Over the course of the film, Vanda and Thomas—or are they the other Vanda and Severin?—will slip in and out of character, exchange roles (and relative power positions) over and over again, and enter into the strange intimacy of two people engaged in a long-form game of make-believe. I won’t reveal any more of the wicked reversals and stratagems involved in their psychosexual game of one-upmanship, because it’s those moments that make for the film’s small surprises. In a general way, we can see where the story is headed (put it this way: things don’t get less perverse and violent as we go along), but thanks to the actors’ zesty performances and evident delight in the material, every micro-shift in their dynamic provides a fresh burst of pleasure.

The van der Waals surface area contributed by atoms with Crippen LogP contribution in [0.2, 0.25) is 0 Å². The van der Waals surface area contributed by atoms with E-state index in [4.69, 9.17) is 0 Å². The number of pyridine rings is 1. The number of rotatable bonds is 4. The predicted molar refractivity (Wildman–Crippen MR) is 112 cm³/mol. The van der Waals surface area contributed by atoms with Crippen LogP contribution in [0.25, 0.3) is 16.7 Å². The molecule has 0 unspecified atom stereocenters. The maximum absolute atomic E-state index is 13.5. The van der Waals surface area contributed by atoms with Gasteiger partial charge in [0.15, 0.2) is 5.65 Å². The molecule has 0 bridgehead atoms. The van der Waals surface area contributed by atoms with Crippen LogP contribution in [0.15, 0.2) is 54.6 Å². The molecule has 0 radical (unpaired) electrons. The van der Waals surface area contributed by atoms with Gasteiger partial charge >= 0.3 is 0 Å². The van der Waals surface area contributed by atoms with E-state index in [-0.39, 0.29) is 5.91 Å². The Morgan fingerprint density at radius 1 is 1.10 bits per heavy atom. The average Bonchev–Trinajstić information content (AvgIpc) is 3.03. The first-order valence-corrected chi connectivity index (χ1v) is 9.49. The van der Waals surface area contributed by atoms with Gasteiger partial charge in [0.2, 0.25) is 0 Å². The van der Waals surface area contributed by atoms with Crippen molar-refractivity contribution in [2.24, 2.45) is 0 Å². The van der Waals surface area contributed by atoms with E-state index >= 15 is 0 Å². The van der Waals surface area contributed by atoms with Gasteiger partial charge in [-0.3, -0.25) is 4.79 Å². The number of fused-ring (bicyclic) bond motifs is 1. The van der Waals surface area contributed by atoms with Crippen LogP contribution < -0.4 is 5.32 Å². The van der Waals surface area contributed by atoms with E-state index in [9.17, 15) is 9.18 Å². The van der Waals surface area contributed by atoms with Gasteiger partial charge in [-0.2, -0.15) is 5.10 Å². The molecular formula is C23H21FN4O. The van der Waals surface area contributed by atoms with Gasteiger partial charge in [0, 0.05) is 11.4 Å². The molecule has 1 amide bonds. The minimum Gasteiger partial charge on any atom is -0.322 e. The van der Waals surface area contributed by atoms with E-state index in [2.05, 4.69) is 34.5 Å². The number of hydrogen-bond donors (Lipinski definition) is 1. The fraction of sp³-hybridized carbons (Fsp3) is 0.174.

The 47-year-old Seigner, who was savaged by many critics back when she appeared as an insatiable femme fatale in her husband’s campy 1992 thriller Bitter Moon, has grown into a vibrantly self-confident comedienne. Her earthy yet gimlet-eyed Vanda owes something to the secretly whip-smart ditzes of classic Hollywood, like Judy Holliday in Born Yesterday. And Mathieu Amalric is one of those actors who, like Paul Giamatti or Philip Seymour Hoffman, never turn in an uninteresting performance. If his piercing, slightly bug-eyed gaze shows up in a movie, you know at least one good thing is going to be happening onscreen (usually more, since he tends to select his projects with care.) Here Amalric gets to pull out all the stops, playing a character who’s by turns a persecuted artist, a selfish hypocrite, a victim of his own depraved appetites, and an obliviously sexist salaud—all roles Venus in Fur’s infamous 80-year-old director has either been assigned or taken upon himself over the course of a five-decade career. Who better to adapt a play about theater as an infinite succession of masks?